To the shock of absolutely nobody, youth services was not an issue on the minds of the candidates or voters as far as today’s midterm elections were concerned. There were some races where immigration was a major issue, and at least part of that discussion now centers on the unaccompanied minors coming across the border from violent Central American countries.
But here are a few half-baked thoughts on how the elections could impact youth policy in the Beltway:
Future of the Foster Care Caucuses
On the House side, three of the four Caucus leaders will be back for another term. But the leadership, which is very intentionally bi-partisan, will need a new Republican.
Reps. Karen Bass (D-Calif.), Jim McDermott (D-Wash.) and Tom Marino (R-Penn.) are all cruising to victory at the moment. The other co-chair, Michele Bachmann, is leaving Congress at the end of this term.
The Senate Caucus on Foster Youth could lose two Democrats, including one of its leaders. Co-Chair Sen. Mary Landrieu (D-La.), one of the most vocal Senators in history on the issue of child welfare, is literally in a jungle battle for her job.
She is running in an open primary with two Republicans – U.S. Rep Bill Cassidy and Tea Party candidate Rob Maness – and is favored to win that primary.
But Louisiana law requires a runoff between the top two finishers if the primary winner does not receive 50 percent of the vote, and Landrieu is not projected by anyone to receive that. In a runoff with Cassidy, which would be held Dec. 6, the outcome is rated a toss-up by Real Clear Politics with a slight advantage to Cassidy.
Another member of the Senate caucus, Mark Begich (D-Ala.), is currently in a reelection dogfight with Dan Sullivan for Alaska’s open seat. Begich is now a slight underdog.
Al Franken (D-Minn), a member of the Foster Youth Caucus and the Health, Education, Labor and Pensions Committee (HELP), looked to have a tough race early on but is now poised for a victory. He is the strongest voice for inclusion of foster youth issues in the committee’s most recent markup of the Elementary and Secondary Education Act (ESEA).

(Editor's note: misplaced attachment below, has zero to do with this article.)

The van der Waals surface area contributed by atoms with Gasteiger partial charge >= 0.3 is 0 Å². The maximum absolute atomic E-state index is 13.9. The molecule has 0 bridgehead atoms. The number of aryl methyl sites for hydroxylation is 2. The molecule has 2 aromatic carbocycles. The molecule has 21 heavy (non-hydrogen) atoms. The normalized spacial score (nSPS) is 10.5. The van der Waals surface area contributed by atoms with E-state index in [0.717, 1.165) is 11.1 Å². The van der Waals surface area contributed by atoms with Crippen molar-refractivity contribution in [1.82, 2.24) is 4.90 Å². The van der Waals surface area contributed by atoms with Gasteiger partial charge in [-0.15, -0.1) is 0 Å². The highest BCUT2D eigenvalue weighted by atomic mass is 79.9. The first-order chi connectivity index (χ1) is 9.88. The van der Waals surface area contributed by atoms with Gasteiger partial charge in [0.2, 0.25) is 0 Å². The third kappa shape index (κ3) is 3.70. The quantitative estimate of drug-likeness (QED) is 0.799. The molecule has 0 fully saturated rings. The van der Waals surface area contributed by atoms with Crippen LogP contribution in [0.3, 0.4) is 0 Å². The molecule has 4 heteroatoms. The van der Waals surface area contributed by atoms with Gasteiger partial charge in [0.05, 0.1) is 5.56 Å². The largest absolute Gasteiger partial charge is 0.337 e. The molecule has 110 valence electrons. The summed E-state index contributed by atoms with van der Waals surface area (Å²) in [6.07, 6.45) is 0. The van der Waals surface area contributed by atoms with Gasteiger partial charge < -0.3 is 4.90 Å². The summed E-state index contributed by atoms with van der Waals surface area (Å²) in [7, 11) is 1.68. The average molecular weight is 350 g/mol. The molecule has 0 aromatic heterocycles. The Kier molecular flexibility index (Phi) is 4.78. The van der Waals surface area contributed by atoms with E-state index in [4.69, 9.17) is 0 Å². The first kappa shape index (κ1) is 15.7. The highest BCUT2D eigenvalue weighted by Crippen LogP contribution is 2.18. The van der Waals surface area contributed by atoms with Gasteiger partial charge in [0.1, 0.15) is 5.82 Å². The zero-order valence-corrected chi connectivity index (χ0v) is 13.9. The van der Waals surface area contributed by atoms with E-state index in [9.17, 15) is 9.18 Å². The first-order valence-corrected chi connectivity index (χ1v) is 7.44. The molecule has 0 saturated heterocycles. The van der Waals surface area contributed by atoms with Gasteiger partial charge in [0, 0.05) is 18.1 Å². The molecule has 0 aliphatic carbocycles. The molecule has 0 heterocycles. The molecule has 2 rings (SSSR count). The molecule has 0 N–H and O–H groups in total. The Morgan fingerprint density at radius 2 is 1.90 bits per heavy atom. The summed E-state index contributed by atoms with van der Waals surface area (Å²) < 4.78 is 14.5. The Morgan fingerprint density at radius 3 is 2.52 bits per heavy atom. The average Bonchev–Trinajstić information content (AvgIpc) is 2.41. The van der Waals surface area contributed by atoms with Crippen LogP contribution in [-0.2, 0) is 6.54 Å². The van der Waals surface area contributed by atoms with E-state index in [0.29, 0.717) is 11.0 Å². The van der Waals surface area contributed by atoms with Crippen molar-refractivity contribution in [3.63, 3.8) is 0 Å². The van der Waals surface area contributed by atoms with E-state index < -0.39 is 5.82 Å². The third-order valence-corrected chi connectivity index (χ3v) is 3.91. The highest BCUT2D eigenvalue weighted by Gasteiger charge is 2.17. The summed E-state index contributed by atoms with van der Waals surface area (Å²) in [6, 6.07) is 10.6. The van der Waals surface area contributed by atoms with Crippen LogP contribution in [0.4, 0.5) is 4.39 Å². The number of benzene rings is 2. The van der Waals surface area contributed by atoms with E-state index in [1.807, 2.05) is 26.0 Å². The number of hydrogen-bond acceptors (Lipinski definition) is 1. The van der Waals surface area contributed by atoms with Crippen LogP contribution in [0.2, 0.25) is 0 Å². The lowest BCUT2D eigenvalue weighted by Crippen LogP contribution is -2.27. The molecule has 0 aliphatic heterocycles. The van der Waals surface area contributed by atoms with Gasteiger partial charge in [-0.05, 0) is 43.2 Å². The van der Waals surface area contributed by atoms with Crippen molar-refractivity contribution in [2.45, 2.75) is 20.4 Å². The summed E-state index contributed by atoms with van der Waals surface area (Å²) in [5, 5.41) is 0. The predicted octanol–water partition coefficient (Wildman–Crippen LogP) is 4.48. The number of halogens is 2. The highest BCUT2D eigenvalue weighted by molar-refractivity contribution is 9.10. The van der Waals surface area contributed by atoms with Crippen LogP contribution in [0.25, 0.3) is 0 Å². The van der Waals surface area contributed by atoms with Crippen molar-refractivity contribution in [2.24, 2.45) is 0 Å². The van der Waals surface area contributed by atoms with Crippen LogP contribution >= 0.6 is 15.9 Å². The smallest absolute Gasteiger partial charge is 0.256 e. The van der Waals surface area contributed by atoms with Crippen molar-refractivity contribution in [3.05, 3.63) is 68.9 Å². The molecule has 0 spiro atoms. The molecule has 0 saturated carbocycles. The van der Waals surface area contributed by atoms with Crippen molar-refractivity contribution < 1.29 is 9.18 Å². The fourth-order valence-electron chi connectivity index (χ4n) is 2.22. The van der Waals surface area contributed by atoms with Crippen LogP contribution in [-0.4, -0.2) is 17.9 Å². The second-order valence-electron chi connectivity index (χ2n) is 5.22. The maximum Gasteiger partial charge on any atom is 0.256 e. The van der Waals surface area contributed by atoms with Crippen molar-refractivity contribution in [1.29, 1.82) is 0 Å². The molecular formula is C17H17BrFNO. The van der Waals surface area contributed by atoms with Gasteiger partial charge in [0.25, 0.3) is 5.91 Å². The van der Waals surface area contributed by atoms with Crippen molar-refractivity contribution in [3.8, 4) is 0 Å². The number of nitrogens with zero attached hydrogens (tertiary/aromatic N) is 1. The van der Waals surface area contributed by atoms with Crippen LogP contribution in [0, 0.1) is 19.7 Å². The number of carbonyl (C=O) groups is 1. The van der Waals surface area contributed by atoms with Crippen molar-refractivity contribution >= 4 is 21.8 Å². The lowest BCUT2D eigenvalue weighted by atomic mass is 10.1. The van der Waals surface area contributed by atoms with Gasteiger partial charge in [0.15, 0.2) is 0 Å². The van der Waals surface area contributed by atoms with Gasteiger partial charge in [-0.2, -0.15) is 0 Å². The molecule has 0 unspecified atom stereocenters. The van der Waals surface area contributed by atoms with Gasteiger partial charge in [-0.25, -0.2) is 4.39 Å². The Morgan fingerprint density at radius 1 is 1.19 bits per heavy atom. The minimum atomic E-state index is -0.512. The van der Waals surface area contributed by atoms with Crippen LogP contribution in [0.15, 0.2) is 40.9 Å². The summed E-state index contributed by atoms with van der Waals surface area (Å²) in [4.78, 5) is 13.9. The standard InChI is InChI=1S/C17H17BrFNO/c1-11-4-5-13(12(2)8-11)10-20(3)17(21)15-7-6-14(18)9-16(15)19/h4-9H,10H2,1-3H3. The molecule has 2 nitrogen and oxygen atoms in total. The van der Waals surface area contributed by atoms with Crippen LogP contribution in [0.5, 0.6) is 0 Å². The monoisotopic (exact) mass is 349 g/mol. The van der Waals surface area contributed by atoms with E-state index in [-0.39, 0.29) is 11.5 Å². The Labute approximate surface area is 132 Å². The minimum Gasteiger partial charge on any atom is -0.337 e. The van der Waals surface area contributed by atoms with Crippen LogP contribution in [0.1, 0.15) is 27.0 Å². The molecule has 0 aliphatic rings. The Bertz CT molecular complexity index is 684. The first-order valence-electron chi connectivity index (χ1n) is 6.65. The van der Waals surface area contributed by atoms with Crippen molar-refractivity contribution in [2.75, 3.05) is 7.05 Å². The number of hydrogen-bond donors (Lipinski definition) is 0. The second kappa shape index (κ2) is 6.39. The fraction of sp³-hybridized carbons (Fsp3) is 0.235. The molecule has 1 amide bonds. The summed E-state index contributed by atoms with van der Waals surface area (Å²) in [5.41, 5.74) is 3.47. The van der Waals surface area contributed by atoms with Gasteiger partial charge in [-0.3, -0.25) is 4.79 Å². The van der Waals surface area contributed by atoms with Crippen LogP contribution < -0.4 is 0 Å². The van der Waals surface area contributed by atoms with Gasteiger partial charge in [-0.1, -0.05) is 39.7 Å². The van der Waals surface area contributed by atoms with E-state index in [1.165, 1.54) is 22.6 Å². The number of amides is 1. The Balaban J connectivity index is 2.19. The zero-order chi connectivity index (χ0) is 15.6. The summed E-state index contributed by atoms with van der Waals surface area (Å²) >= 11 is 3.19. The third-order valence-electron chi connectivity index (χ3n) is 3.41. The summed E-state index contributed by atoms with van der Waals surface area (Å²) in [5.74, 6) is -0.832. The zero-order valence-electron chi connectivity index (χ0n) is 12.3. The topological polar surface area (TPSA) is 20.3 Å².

Child Welfare Financing
Youth advocates on Capitol Hill are gearing up to push this issue no matter who wins tonight, but there is no denying that the context will change if the Republicans take the Senate and the House.
At the center of this, of course, is Title IV-E, a rigid entitlement that funnels dollars to states only to finance foster care services. The eligibility criteria for the entitlement is outdated and based on 1996 poverty standards, which has contributed to an overall erosion of foster care funds.
There is a formal push at hand, led by the Annie E. Casey Foundation, to limit the amount of time in foster care that federal dollars can be used for any child, particularly those placed into group care.
There is another push, led by three major membership organizations, to tie IV-E in with other prevention- and preservation-oriented programs, in an attempt to make the funding more flexible.
Either agenda is perhaps more likely to move under full GOP control. The last legislative effort to change Title IV-E funding, about 10 years ago, was led by two Republicans: Rep. Wally Herger (R-Calif.) and President George W. Bush.